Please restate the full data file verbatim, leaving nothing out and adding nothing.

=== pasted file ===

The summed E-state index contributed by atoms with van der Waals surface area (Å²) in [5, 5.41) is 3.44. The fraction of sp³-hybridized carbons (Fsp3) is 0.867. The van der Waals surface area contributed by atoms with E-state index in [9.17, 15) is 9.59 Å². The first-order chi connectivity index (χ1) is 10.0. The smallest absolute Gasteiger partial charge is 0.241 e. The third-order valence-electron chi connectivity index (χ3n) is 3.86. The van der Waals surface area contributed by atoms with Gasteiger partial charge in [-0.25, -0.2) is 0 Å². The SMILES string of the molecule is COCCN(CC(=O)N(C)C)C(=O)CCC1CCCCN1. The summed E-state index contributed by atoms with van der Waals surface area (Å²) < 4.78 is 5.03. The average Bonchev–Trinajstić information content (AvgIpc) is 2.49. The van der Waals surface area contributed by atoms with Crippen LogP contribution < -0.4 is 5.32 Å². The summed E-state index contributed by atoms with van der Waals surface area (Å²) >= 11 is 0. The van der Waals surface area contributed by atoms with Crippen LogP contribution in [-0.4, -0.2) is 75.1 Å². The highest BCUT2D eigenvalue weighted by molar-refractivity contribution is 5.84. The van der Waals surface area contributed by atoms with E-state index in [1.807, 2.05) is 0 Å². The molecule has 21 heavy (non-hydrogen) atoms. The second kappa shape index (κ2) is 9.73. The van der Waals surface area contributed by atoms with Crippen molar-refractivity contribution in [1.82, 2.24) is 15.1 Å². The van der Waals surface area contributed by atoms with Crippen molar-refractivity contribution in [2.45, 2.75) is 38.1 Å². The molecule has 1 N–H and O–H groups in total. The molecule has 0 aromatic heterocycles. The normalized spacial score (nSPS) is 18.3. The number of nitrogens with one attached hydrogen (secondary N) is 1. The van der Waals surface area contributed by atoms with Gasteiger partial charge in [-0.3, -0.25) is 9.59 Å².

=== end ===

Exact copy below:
The summed E-state index contributed by atoms with van der Waals surface area (Å²) in [5, 5.41) is 3.44. The fraction of sp³-hybridized carbons (Fsp3) is 0.867. The van der Waals surface area contributed by atoms with E-state index in [9.17, 15) is 9.59 Å². The first-order chi connectivity index (χ1) is 10.0. The smallest absolute Gasteiger partial charge is 0.241 e. The third-order valence-electron chi connectivity index (χ3n) is 3.86. The van der Waals surface area contributed by atoms with Gasteiger partial charge in [-0.25, -0.2) is 0 Å². The SMILES string of the molecule is COCCN(CC(=O)N(C)C)C(=O)CCC1CCCCN1. The summed E-state index contributed by atoms with van der Waals surface area (Å²) < 4.78 is 5.03. The average Bonchev–Trinajstić information content (AvgIpc) is 2.49. The van der Waals surface area contributed by atoms with Crippen LogP contribution < -0.4 is 5.32 Å². The summed E-state index contributed by atoms with van der Waals surface area (Å²) >= 11 is 0. The van der Waals surface area contributed by atoms with Crippen LogP contribution in [-0.4, -0.2) is 75.1 Å². The highest BCUT2D eigenvalue weighted by molar-refractivity contribution is 5.84. The van der Waals surface area contributed by atoms with E-state index in [1.807, 2.05) is 0 Å². The molecule has 21 heavy (non-hydrogen) atoms. The second kappa shape index (κ2) is 9.73. The van der Waals surface area contributed by atoms with Crippen molar-refractivity contribution in [1.82, 2.24) is 15.1 Å². The van der Waals surface area contributed by atoms with Crippen molar-refractivity contribution in [2.45, 2.75) is 38.1 Å². The molecule has 1 N–H and O–H groups in total. The molecule has 0 aromatic heterocycles. The normalized spacial score (nSPS) is 18.3. The number of nitrogens with one attached hydrogen (secondary N) is 1. The van der Waals surface area contributed by atoms with Gasteiger partial charge in [-0.3, -0.25) is 9.59 Å².